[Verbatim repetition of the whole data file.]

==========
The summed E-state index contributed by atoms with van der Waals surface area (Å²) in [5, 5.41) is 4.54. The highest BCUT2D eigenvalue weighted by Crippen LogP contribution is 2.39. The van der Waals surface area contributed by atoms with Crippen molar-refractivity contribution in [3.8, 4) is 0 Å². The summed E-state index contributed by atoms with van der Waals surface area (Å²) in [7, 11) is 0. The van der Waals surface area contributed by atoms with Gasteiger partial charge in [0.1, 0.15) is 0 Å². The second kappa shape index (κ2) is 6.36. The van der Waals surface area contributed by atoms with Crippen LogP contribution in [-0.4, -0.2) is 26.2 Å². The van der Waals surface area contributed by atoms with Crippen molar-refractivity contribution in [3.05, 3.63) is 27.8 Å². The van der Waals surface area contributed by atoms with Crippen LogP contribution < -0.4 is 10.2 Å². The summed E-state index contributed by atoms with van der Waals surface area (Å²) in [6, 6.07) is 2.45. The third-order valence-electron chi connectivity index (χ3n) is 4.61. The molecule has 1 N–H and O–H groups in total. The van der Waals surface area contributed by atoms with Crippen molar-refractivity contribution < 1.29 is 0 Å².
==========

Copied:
The summed E-state index contributed by atoms with van der Waals surface area (Å²) in [5, 5.41) is 4.54. The highest BCUT2D eigenvalue weighted by Crippen LogP contribution is 2.39. The van der Waals surface area contributed by atoms with Crippen molar-refractivity contribution in [3.8, 4) is 0 Å². The summed E-state index contributed by atoms with van der Waals surface area (Å²) in [7, 11) is 0. The van der Waals surface area contributed by atoms with Gasteiger partial charge in [0.1, 0.15) is 0 Å². The second kappa shape index (κ2) is 6.36. The van der Waals surface area contributed by atoms with Crippen LogP contribution in [-0.4, -0.2) is 26.2 Å². The van der Waals surface area contributed by atoms with Crippen molar-refractivity contribution in [3.05, 3.63) is 27.8 Å². The van der Waals surface area contributed by atoms with Crippen LogP contribution < -0.4 is 10.2 Å². The summed E-state index contributed by atoms with van der Waals surface area (Å²) in [6, 6.07) is 2.45. The third-order valence-electron chi connectivity index (χ3n) is 4.61. The molecule has 1 N–H and O–H groups in total. The van der Waals surface area contributed by atoms with Crippen molar-refractivity contribution < 1.29 is 0 Å².